It is around this time of year that I usually start to look back at photographs and footage of the previous summer’s races and recall the smell of cut grass mixed with race fuel, the sound of birdsong and the bark of engines firing. For obvious reasons this year it has not been Silverstone’s vast crowds basking in the sun and the frisson of excitement that comes with a big race weekend that have lingered in the memory, but the gentler thoughts of historic race car meetings. E-types and pre-war Bentleys belting around Donington or Ferraris sweeping through Madgwick, the clatter of pre-digital tools and bonhomie of the paddock.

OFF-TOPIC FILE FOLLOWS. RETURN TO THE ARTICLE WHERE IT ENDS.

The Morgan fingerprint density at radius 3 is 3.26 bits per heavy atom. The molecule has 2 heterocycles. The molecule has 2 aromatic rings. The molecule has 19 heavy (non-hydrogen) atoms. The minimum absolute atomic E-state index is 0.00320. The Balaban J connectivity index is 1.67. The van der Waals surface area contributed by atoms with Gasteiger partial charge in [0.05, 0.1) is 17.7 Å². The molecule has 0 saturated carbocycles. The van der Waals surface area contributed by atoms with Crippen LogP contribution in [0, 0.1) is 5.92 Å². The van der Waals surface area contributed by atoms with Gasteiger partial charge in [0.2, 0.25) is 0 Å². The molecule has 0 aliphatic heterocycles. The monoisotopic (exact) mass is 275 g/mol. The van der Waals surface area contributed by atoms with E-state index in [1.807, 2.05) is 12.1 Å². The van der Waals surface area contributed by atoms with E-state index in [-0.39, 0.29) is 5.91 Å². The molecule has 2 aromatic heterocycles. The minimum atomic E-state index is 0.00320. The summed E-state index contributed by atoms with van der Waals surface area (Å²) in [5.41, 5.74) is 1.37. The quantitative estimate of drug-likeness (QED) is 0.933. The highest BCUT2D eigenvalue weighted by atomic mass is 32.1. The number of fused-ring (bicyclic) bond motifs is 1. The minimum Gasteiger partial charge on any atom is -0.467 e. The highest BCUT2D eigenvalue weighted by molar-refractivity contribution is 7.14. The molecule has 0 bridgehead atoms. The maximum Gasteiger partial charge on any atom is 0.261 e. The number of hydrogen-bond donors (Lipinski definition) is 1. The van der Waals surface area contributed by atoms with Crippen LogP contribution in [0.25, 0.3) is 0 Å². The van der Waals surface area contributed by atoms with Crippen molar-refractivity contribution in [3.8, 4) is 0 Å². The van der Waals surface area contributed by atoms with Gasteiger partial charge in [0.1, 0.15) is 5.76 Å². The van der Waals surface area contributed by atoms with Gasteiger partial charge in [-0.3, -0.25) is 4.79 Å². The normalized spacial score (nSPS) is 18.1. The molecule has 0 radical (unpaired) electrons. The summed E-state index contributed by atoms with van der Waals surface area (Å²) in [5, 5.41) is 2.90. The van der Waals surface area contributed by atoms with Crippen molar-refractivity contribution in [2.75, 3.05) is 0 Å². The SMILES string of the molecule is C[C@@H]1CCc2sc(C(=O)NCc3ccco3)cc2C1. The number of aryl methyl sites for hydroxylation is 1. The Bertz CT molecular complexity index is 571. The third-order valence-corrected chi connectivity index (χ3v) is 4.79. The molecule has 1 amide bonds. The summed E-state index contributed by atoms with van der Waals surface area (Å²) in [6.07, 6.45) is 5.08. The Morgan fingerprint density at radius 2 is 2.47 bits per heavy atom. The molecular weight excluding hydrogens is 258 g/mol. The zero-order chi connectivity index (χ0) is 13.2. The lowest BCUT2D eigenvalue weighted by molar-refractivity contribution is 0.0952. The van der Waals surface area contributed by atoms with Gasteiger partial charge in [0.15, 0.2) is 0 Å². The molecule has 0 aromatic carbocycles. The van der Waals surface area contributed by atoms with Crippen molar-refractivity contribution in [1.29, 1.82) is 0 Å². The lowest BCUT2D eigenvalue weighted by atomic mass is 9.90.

But it is not just nostalgic memories that make the historic scene so important. Like many things to do with cars and racing, it is an area that Britain both excels at and undervalues. Which is why I was pleased to see a recent report which aimed to place historic and classic motoring on the map.
‘The Economic and Environmental Impact of the Historic and Classic Motor Industry in the UK’, produced by the consultancy Centre for Economics and Business Research (CEBR), found that the historic and classic motor industry contributes £8.7bn to the UK economy in terms of Gross Value Added (GVA – a similar measure to GDP). It’s about twice the size of the Scotch whisky industry and comparable to the performing arts and ports industries.